If you live in California, trying to get a school to pay for Applied Behavior Analysis Therapy for a child with autism is an extremely difficult thing to do. In the State of California, Assembly Bill 88 or the "Mental Health Parity Bill" mandates coverage for the diagnosis and treatment of Pervasive Developmental Disorder and Autism. Therefore, many people turn to insurance companies to fund this therapy. Coverage includes outpatient services, inpatient services, partial inpatient services, and prescription drugs, and limits on number of treatment sessions are not applicable. Below is some helpful advice on how we got ABA therapy for our child through our insurance carrier. We are not attorneys, and the information below is for educational purposes, not to offer legal advice.
If you have a child on the Autism Spectrum, there is a mandate in California called AB 88 that you can use to get insurance coverage. It is very important to educate yourself on this mandate; even if you do not want ABA therapy, you can use it to get other services such as Speech, OT and PT. The language in the mandate is very broad and was made that way intentionally. The Legislature wanted to make sure that insurers did not use a one-size-fits-all approach because our kids all need different things. Basically the mandate states that if your child is on the spectrum, whatever is on the treating physician's treatment plan (or plan of care) MUST be covered. For example, if your child's treatment plan says he needs SLP up to 3 hours a week, then the mandate says this is what the insurers must provide.
The insurance companies are not just simply cooperating. They are making most of us (me included) fight for it. But, parents ARE getting their ABA programs (and SLP, OT, PT, etc) funded. So, it is definitely worth it to fight. The following is a step-by-step guide to help you along the way. Most of what is in here I found online from a parent in Indiana who got services covered for her child via insurance. I followed her advice and was able to get our insurance to cover ABA and OT (it was already covering Speech). I tailored what she wrote (after getting permission to do so) to help those of us in California. I think it is critical that we use/fight for this mandate. Otherwise Legislators will have fought to give us this mandate for no reason. And I for one refuse to let the insurers win.
Steps to get insurance funding for ABA, SLP, OT, etc.
Step 1: Call the HR dept of employer. Ask the following questions:
1. Is my insurance plan fully funded or self-funded?
If insurer is self-funded then they are exempt from the California Insurance Mandate (see copy of it below). However, I would still follow same procedure listed below. Self-funded plans can cover anything they choose, so in that regard it has flexibility. I have heard of one self-funded plan, and one out of State plan (Eli Lilly & Blue Cross Blue Shield) that covered ABA despite not being required to. So, it is worth a shot! Also, AB 88 applies to private insurers, but it is also possible with self-insured companies because of something called Stop Loss. This is the financial threshold where the self-insured companies are covered by private insurance. Stop Loss insurance protects health plans against catastrophic medical claims, so most self-funded medical plans buy this insurance to cover major plan liabilities above a specified amount of money. Ask your employer if they have purchased Stop Loss insurance; then ask, "What is the financial threshold?" and "Have I reached it yet?" If the answer is "Yes", ask for the name of the Stop Loss insurer and ask your company to submit your claim to them. The Stop Loss insurer is a private insurer, therefore AB 88 now applies.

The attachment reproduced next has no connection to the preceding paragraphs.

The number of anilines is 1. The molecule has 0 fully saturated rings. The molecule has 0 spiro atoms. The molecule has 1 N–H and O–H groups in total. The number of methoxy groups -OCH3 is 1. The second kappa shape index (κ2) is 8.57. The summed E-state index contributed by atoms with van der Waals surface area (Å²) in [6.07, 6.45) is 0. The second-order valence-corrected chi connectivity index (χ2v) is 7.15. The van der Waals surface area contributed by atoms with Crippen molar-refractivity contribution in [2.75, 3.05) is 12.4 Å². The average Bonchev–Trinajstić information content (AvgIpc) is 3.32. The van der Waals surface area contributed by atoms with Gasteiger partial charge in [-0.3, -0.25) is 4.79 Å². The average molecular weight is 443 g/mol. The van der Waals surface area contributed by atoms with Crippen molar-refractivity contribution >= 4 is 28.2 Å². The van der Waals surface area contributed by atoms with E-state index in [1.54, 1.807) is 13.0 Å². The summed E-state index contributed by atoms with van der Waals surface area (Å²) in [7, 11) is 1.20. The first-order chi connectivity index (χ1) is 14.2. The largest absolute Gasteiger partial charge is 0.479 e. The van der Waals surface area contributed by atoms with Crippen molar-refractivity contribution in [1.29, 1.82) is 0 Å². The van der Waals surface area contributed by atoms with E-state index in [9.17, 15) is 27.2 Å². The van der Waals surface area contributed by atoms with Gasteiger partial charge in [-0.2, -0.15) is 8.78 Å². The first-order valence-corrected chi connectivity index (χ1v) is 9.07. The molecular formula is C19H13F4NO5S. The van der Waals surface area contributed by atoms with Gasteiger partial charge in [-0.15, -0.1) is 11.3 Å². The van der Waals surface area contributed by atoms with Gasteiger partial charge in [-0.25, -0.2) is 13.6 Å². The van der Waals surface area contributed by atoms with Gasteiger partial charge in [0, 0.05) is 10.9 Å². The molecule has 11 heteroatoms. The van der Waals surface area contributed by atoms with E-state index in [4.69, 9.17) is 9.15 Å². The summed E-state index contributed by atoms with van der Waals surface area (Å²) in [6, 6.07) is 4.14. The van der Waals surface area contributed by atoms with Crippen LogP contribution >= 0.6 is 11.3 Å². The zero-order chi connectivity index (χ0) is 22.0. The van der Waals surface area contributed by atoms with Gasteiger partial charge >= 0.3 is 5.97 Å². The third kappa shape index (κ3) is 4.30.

2. If plan is fully insured, ask HR which state regulates that plan.
If the answer is California, then as a California resident, you are protected under the mandate. And even if the answer is not California, you might be covered under a mandate. For example, Georgia and Indiana are two other states that have similar mandates. The following is a link to all the bill documents related to California's autism mandate:
Here is a link to the mandate:
Step 2: Use the template of the treatment plan letter below if the Primary Care Physician (PCP) or other professional is unfamiliar with writing one specific to the mandate/autism.
Take it to, fax it to, mail it to child's PCP, or other professional such as developmental pediatrician, neurologist, psychologist, etc. Send it to any treating physician whom you think would be willing to help. Ask the doctor(s) to use the language in the letter since it encompasses the language listed in the mandate. Be sure they type it on their letterhead and it is signed. In our case, our son's pediatrician's office submitted it to our medical group along with a referral. You can also ask them to send it to you. Be sure to make copies and send all documents *certified* mail:
Sample Medical letter
Step 3: While you are waiting on treatment plan letter(s), call your insurance company and request that a case manager be assigned to your child.
If you get the runaround, I would first speak to a supervisor and if needed follow up with a request in writing. The reason this is important is that you will have just one person to deal with. When you call the 800# and speak to customer service representatives you are likely to get incorrect and inconsistent information. Plus it is easier to track information. The reason you state to them verbally and/or in writing that you need a case manager is that your child has a chronic neurological disorder, which will require multiple specialists and treatments.
Step 4: (This can be done in conjunction with, or exclusive of step 3.)
If you have not started an ABA program or other therapies yet, call your insurer and notify them that you have a child on the autism spectrum and their treating physician has prescribed ABA, or other therapy for your child. Ask them what you need to do. If you already receive and pay for services, ask insurer what you need to do to get funding. Insurers ask for different things, but you want to make sure you ask if there is a process or procedure they would like you to follow. Chances are they will tell you ABA is not a covered service. That they do not provide services for developmental delays, autism, etc... If you have Aetna or CIGNA, you *might* get someone who tells you a procedure. But most likely you will be told we don't cover it.